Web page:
For Justina Blakeney, that color is sage green. "Like if you could color swatch a succulent," she says of the color to Anthropologie. "It's nature's way of soothing the soul." This can work well because green certainly acts as a neutral in nature, according to LiLu Interiors. Green can be grounding and relaxing, the perfect backdrop if you're looking to create visual rest with colors.

Of course, green isn't right for everyone. But this design tip is more about finding the neutral that works for your personal style. Blakeney's advice is to think about how color and mood connect. "Close your eyes and think of the last few times you can remember feeling really relaxed ... What colors do you see?" Use this as inspiration rather than thinking about what's currently trending.

Bring the outside in

Plants are an incredible tool when it comes to interior design. They add life to your space as well as color and texture. And they're one of Justina Blakeney's favorite ways to connect the spaces she designs with nature. "It became so clear to me at such a young age that plants have the power to transform not only spaces, but people too. Once you're in a rhythm with plants and you're surrounded by them — and they're thriving and you're thriving — forms this beautiful symbiotic relationship," Blakeney tells Anthropologie. If you're new to having plants in your space, start with some that are easy to care for. Snake plants, pothos, spider plants, succulents, and cacti are all great options for beginners, says Stauffers of Kissel Hill. Once you have a good foundation, you can start taking care of more exotic varieties.

But leafy friends aren't the only way to bring nature inside. Blakeney suggests utilizing natural materials in your home as well as plants. Jute, rattan, wicker, and wood are all great options for furniture and decor like rugs and add plenty of texture to the space. Cotton and wool are more natural options that also help to add a softness to a room.

Edit your spaces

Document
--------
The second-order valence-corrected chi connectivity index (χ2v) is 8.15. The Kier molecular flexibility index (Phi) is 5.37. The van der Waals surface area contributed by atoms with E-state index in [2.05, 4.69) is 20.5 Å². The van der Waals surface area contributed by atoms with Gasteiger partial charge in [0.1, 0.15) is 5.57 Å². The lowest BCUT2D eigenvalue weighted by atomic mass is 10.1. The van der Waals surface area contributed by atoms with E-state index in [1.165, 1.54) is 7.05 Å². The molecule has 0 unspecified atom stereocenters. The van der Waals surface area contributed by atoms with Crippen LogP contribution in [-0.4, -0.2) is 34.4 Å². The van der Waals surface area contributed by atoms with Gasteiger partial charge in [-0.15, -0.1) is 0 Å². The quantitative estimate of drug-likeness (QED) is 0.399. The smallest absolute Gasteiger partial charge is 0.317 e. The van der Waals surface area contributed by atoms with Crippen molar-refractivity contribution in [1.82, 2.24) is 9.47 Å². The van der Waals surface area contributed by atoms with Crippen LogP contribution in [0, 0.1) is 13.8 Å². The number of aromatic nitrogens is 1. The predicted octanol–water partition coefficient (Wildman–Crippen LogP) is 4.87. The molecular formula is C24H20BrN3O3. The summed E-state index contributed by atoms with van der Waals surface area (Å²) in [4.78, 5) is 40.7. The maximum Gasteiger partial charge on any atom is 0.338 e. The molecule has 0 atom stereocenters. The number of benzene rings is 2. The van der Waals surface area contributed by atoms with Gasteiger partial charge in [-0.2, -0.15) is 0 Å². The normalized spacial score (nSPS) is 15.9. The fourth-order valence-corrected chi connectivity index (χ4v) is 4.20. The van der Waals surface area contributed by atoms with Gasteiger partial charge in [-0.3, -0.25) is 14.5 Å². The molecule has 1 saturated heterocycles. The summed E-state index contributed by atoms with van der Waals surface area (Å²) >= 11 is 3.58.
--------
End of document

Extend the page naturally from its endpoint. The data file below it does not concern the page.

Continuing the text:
While maximalism may seem like a little bit of everything in one place, there is a method to make it look curated, collected, and cohesive. The first step is curating, which means you have to handpick items and collect them over time, says Stone Gable Blog. This requires you to have a discerning eye and some restraint. You can't buy everything, even if it's in your style. Curation is about choosing furniture and decor with intention, which may require you to turn down some things you may love.

The second step is editing your space and as well as your items. It can take being observant of the world around you. Blakeney notes how high paintings hang in museums or what plants sit together at nurseries. She suggests to Anthropologie to "really log those ideas from the experts" to use them back in your home.

It also takes editing the layout of your home. Start by grouping items together by color or by size before going to decorate. "Oftentimes, grouping my belongings in this way helps me see new relationships," the designer tells Anthropologie. "I just start looking at the communication between objects and thinking, 'Oh we need more height here, so I'm going to put a couple books underneath it.'" By grouping your items, you can see if you need more contrast or cohesion, color or texture. And editing is also a great way to ensure your space doesn't become cluttered.